6.b.ii.-chen-style-taiji-sword-broadsword-czl Section

Chen Style Taijiquan, Sword & Broadsword

Author: Chen Zheng Lei 

Publisher: Tai Chi Centre (2003)                                                                         

Paperback: 368 pages                

Translators: Zhang Xin Hu, Chen Bin, Xu Hailiang, & Gregory Bissell

ISBN-10:  7534823218           ISBN-13: 978-7534823213                  

Reviewer: Nick Gudge (Dec 2011)


Chen Style Taijiquan, Sword & broadsword Book CoverFor many years this was my favourite book on Chen Style taijiquan. Not that I liked the whole book or even most of it. What I particularly liked was the 12 pages that described the Chen Style Requirements /  body mechanics (shen fa) in clear detail and language and the 11 page long Method and Progression of Chen Style taijiquan training. In my opinion these 23 pages alone were worth the price of the book.

At 368 pages this is a substantial book. It conveys not only a solid collection of the basic material for someone to pursuit learning taiji, it is in very good English (I assume through the efforts of Greg Bissel.) The information is clear, well translated and does not resort to esotericism.

It can be considered a comprehensive work.

The book contains 20 page of instruction on hand positions & basic stances, standing exercise and both stationary and moving silk-reeling exercises.

The largest single part of the book is dedicated to the laojia yilu – the first old frame training form. Over 180 pages the movements, actions and body parts are described in great detail, including both the direction of winding in the arms and sometimes the legs and an effort to explain the circulation of internal energy for each posture. There are plenty of high quality pictures provided as a reference. It is a work of monumental effort and well executed. Unlike most books it contains much that cannot be derived from a DVD and is the basis for my strong recommendation.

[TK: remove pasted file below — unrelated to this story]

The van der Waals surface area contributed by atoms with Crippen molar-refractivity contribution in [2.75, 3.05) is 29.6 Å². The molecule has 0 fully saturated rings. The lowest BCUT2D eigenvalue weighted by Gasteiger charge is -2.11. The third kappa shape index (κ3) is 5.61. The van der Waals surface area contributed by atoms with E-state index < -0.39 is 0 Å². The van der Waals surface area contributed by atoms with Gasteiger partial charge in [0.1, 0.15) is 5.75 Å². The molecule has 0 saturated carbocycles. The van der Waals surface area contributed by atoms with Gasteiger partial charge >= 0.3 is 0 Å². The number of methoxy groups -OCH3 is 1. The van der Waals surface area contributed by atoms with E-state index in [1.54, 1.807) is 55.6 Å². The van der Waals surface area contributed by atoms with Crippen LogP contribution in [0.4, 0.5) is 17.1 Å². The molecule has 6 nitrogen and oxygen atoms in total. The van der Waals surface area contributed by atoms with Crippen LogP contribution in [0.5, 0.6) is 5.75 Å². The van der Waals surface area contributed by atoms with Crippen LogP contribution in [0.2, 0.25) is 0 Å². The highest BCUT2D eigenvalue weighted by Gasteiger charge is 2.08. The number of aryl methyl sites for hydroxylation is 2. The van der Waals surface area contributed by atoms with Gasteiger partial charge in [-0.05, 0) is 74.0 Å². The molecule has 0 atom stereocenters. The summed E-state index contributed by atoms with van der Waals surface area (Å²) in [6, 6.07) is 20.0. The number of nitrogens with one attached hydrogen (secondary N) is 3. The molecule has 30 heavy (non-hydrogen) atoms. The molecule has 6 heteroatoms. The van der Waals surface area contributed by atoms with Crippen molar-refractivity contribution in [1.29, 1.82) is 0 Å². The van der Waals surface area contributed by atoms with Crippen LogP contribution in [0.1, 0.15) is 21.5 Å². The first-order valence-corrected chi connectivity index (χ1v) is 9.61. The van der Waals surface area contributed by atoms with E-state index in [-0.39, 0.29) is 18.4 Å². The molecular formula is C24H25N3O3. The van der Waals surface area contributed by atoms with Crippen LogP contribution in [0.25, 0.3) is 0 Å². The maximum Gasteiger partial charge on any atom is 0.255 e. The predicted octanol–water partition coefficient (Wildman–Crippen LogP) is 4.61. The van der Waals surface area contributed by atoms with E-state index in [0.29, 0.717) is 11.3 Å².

A similar effort has been made in the final two sections of the book covering the straight sword (jian) and the broadsword (dao). Unfortunately the translation and language used is of a lesser quality though still not poor. Each part of each movement is described an a ‘key to movement’ piece is included along with a sentence or two on usage. Nevertheless in many respects a DVD would be a better teaching method relative to thiese two sections of the book.

Ratings: Overall: 8.25 out of 10

Content: 8 out of 10  Language: 7 out of 10       Accuracy: 10 out of 10   Helpfulness: 8 out of 10